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(Bracara Augusta, Civitas Bracarensis).
Braga is situated in a flat fertile tract of land between the rivers Este and Cavado, in the province of Minho, in the Kingdom of Portugal. The name was derived from the costume worn by the ancient native inhabitants, which reached from the waist to the knee, unlike the tunics worn by the Romans; for this reason the latter called these bragas (bracas) a barbarous costume, and those who wore them--Persians, Scythians, and the Celtic inhabitants of Gaul--barbarians. The city of Braga is very ancient as the etymology of the name implies. Some, like St. Isidore, believe it is derived from the Greek Brachys, short, others from hrachos, thorn-bush; others again, like Diodorus Siculus, say that it is of Celtic origin. In the fifth book of his "Historical Library", speaking of the Gauls he says, quas bracas illi nominant. Braga, the metropolis of Galicia, was one of the principal cities of Lusitania (Portugal), until the Emperor Augustus, having brought his wars to a close, made a new division of the provinces and united it to Hispania Tarraconensis, giving it the name of Augusta, and making it one of the three judicial divisions into which the provinces of Galicia was divided. It was one of the first cities of Spain to receive the light of the Gospel. The tradition that St. Peter de Rates, a disciple of St. James, preached here, is handed down in the ancient Breviary of Braga (Breviarium Bracarense) and in that of Evora; but this, as the Bollandists tell us, is purely traditional. Paternus was certainly bishop of the see about 390.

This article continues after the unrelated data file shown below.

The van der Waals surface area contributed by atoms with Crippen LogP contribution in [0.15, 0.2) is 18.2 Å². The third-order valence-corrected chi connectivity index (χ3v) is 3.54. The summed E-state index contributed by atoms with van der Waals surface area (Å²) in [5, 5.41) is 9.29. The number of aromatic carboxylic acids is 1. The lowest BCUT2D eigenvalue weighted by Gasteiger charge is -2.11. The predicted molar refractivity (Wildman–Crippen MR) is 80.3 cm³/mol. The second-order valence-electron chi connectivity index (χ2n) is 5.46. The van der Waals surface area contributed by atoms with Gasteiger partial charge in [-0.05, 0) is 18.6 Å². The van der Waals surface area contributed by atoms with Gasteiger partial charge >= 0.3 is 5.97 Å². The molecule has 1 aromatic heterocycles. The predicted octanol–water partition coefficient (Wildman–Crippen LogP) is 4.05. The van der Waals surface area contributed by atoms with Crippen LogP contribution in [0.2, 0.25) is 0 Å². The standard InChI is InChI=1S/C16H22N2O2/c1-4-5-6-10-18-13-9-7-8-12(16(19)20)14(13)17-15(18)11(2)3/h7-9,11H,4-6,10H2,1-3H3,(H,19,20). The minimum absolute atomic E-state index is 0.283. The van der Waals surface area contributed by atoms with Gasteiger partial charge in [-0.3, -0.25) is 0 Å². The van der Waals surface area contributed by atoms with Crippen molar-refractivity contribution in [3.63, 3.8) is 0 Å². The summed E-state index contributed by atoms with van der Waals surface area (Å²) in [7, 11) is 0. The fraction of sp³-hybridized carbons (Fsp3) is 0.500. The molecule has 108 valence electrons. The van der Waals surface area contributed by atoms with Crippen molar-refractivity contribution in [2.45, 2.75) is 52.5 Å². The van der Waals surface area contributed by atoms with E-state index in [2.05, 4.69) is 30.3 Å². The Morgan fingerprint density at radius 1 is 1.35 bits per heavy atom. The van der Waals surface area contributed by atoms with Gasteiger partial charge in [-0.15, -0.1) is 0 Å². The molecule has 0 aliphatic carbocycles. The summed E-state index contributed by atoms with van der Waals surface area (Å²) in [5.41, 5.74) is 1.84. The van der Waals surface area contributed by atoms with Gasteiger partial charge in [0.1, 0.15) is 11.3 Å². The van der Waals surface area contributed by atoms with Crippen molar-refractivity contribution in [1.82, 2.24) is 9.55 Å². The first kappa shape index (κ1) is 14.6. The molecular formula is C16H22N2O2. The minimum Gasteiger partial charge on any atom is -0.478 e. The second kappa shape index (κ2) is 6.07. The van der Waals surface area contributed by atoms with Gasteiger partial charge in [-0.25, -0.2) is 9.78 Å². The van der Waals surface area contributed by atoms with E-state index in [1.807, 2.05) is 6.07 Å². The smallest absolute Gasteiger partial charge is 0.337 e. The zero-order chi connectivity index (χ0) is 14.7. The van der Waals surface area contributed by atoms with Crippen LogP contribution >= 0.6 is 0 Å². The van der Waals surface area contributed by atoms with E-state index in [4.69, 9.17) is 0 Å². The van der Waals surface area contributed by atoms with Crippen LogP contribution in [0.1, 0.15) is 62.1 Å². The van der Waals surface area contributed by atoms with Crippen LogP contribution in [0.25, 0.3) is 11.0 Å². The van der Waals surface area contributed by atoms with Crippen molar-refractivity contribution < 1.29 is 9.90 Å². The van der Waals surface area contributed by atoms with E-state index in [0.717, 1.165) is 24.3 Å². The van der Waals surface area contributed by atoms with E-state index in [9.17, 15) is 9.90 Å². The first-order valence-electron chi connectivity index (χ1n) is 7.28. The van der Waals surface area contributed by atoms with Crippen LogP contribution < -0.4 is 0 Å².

Some have denied that Braga was a metropolitan see; others have attempted without sufficient evidence, however, to claim two metropolitan sees for Galicia before the sixth century. The real facts in the case are that after the destruction of Astorga (433) by the Visigoths Braga was elevated to the dignity of a metropolitan see in the time of St. Leo I (440-461). Balconius was then its bishop and Agrestius, Bishop of Lugo, was the metropolitan. At the latter's death the right of metropolitan rank was restored to the oldest bishop of the province, who was the bishop of Braga. From this time, until the Mohammedans invaded Spain (711) he retained the supremacy over all the sees of the province. In 1110 Pope Paschal II restored Braga to its former metropolitan rank. When Portugal separated from Spain, Braga assumed even greater importance. It contested with Toledo the primacy over all the Spanish sees, but the popes decided in favour of the latter city. At present it has for suffragans the dioceses of Porto, Coimbra, Visco, Bragança-Miranda, Aveiro, and Pinhel. There have been many very famous bishops and writers in this diocese. Among its earlier bishops, besides the traditional St. Peter already mentioned, the most famous is St. Martin of Braga who died in 580, noted for his wisdom and holiness. St. Gregory of Tours says of him (Hist. France, V, xxxvii) that he was born in Pannonia, visited the Holy Land, and became the foremost scholar of his time. St. Isidore of Seville ("De Viris illustribus", c. xxxv) tells us that he "was abbot of the monastery of Dumio near Braga, came to Galicia from the East, converted the Suevic inhabitants from the errors of Arianism, taught them Catholic doctrine and discipline, strengthened their ecclesiastical organization, and founded monasteries. He also left a number of letters in which he recommended a reform of manners, a life of faith and prayer, and giving of alms, the constant practice of all virtues and the love of God." For his writings, see Bardenhewer, "Patrologie" (2nd ed., 1901), 579-581. Braga having been destroyed by the Saracens, and restored in 1071, a succession of illustrious bishops occupied the see. Among these were Mauricio Burdinho (1111-14), sent as legate to the Emperor Henry V (1118), and by him created antipope with the title of Gregory VIII; Pedro Juliano, Archdeacon of Lisbon, elected Bishop of Braga in 1274, created cardinal by Gregory X in 1276, and finally elected pope under the name of John XXI; Blessed Bartholomew a Martyribus (1559-67), a Dominican, who in 1566, together with Father Luis de Sotomayor, Francisco Foreiro, and others, assisted at the Council of Trent; the Agustín de Castro, an Augustinian (1589-1609), who consecrated the cathedral, 28 July 1592. Alejo de Meneses, also an Augustinian, was transferred to Braga from the archiepiscopal see of Goa. He had been an apostle to the Nestorians of the Malabar Coast in Farther India and had converted them to Catholicism with the help of missionaries of the various religious orders. Under him was held the Council of Diamper (1599), for the establishment of the Church on the Malabar Coast. He died at Madrid in 1617 in his fifty-eighth year. in the odour of sanctity, being then President of the Council of Castile. Three other bishops of note were Roderico de Cunha (1627-35), historian of the Church in Portugal; Roderico de Moura (1704-28), who restored the cathedral, and Cayetano Brandão, who was reputed a saint among the faithful.